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Edward Creston Gleed (November 5, 1916 – January 25, 1990) was an U.S. Army Air Force officer with the famed Buffalo Soldiers/9th Cavalry Regiment (United States), 332nd Fighter Group’s operations officer, and combat fighter pilot with the 99th Fighter Squadron, best known as the Tuskegee Airmen. He was one of the more prominent members of Tuskegee Airmen's ninth-ever aviation cadet program, as well as one of 1,006 documented Tuskegee Airmen Pilots. His classmates included Robert B. Tresville (May 9, 1921 – June 24, 1944), West Point's seventh African American graduate and the 100th Fighter Squadron's Commanding Officer.

Early life, family, ties to First Lady Martha Washington, Robert E. Lee
Gleed was born on November 5, 1916, in Lawrence, Kansas. He was the son of Herbert J. Gleed Sr. (December 20, 1885 - August 24, 1965) and Carrie Syphax Joseph Gleed (1888–1943), a former home economics professor at Tuskegee Institute and scion of the powerful Syphax family, one of the most elite African-American families during the 19th century.

Gleed's mother Carrie was the grandchild of Nancy Syphax, granddaughter of Maria Carter Syphax. Maria was the mullato daughter of George Washington Parke Custis, First Lady of the United States Martha Washington's grandson. Maria Carter Syphax's white half-sister through George, Mary Custis, was the wife of Confederate General and Washington and Lee President, Robert E. Lee.

Gleed had one sibling, older brother Herbert Joseph Gleed, Jr. (May 24, 1915 - September 7, 2006 ).

After attending high school in Lawrence, Gleed attended and graduated from the University of Kansas. He also attended Howard University School of Law before departing for the U.S. Army Air Corps.

He was married to Lucille Elbertha Graves Gleed (March 22, 1917 - February 29, 2004). They had three daughters: Elizabeth Gleed Ingersoll, Elaine Gleed Williams, and Carol Gleed Weaver. They also had four grandchildren and three great-grandchildren.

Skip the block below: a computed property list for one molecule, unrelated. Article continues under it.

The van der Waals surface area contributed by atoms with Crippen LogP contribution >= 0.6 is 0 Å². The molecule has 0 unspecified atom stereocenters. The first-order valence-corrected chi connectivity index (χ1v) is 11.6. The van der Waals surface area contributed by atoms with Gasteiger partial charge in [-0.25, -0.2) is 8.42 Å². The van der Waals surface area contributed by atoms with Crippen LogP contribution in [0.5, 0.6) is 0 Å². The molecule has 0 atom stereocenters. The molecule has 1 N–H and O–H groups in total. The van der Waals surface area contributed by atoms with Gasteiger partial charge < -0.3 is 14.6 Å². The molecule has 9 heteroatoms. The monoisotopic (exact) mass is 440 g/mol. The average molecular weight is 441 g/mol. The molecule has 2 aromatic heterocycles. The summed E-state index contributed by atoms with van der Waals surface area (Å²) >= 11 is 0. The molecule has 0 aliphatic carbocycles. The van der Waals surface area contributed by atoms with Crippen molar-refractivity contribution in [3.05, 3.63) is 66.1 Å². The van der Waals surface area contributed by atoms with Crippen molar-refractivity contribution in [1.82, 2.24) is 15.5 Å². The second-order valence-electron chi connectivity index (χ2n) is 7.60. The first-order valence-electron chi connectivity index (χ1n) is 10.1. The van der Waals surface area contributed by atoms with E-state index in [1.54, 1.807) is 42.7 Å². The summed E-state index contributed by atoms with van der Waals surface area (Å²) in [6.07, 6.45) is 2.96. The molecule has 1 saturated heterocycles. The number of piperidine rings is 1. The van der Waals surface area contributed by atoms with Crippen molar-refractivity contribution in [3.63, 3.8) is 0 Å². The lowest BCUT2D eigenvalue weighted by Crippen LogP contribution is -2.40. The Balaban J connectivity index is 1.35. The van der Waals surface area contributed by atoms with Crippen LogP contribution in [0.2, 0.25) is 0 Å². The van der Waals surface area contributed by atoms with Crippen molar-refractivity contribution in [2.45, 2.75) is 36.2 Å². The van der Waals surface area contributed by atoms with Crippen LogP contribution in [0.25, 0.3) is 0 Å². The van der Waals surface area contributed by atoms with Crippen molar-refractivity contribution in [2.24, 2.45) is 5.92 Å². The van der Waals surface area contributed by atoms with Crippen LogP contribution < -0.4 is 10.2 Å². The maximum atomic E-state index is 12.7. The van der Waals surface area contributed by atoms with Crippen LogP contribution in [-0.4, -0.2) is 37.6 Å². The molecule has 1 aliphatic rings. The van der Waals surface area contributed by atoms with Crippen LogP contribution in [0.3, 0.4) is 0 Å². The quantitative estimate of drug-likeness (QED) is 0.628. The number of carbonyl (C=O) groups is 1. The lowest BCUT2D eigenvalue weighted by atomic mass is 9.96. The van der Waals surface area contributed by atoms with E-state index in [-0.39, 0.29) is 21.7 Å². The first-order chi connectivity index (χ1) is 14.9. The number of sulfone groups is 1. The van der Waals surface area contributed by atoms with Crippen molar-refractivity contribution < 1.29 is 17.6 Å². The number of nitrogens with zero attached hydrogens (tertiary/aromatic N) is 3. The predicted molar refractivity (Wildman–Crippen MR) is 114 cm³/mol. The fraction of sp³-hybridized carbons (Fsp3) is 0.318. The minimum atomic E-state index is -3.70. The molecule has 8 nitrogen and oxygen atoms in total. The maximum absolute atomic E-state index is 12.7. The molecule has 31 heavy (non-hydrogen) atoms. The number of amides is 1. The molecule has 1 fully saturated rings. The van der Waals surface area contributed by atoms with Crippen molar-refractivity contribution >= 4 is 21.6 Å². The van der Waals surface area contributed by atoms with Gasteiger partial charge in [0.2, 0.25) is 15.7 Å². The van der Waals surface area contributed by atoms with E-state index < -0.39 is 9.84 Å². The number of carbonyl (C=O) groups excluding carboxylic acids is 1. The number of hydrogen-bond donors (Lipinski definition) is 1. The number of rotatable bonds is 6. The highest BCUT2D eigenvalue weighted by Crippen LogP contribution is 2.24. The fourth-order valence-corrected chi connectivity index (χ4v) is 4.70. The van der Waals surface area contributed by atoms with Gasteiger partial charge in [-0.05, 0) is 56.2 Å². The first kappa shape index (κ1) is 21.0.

Military career, Buffalo Soldier, Tuskegee Airmen
On February 8, 1941, Gleed enlisted in the U.S. Army's famed Buffalo Soldiers/9th Cavalry Regiment (United States) at Fort Riley, Kansas where he briefly served in military intelligence. In 1942, the U.S. Army Air Corps reassigned Gleed to Tuskegee, Alabama where he entered the Tuskegee Flight School's aviation cadet program. On December 13, 1942, Gleed graduated as a member of the Single Engine Section Cadet Class SE-42-K, receiving his wings and commission as a 2nd Lieutenant, service number 0-794598. His classmates included Robert B. Tresville (May 9, 1921 – June 24, 1944), West Point's seventh African American graduate and the 100th Fighter Squadron's Commanding Officer.

The U.S. Army Air Corps assigned Gleed to the 332nd Fighter Group, where he became its Operations Officer as well as the Squadron Commander for its 302nd Fighter Squadron. He also served in leadership in the 477th Bombardier Group.

On July 27, 1944, Gleed earned two official kills after shooting down two enemy German Focke-Wulf Fw 190 during a German armament plant strafing mission near Budapest, Hungary. For his heroics, the U.S. Army Air Corps awarded Gleed the Distinguished Flying Cross. He flew numerous bomber escort, patrol and strafing missions where he and his squadron destroyed bridges, oil refineries, supply dumps, and grounded aircraft. He is well known for his P-51D Mustang aircraft "The Creamer's Dream", which has been the subject of several famous, widely distributed photographs.

After World War II, Gleed served in both the Korean War and the Vietnam War. In 1947, the 332nd Fighter Wing at Ohio's Lockborne AFB was activated under Gleed's command, with the 332nd Fighter Group as a key component.  In 1970, Gleed retired from the military as a full Colonel after nearly 30 years and 6,000 flying hours in the U.S. Army Air Corps and the U.S. Air Force.

After his retirement from the U.S. military, Gleed worked as a system program manager and chief administrator/contract negotiator for two defense contractors.

In 1976 at the age of 60, Gleed graduated from Los Angeles, California's Southwestern University School of Law.

Gleed died on January 25, 1990. He was 73. Gleed was interred at Riverside National Cemetery, Plot Section 43, site 1462, in Riverside, California.

SOURCES: and Carol Weaver

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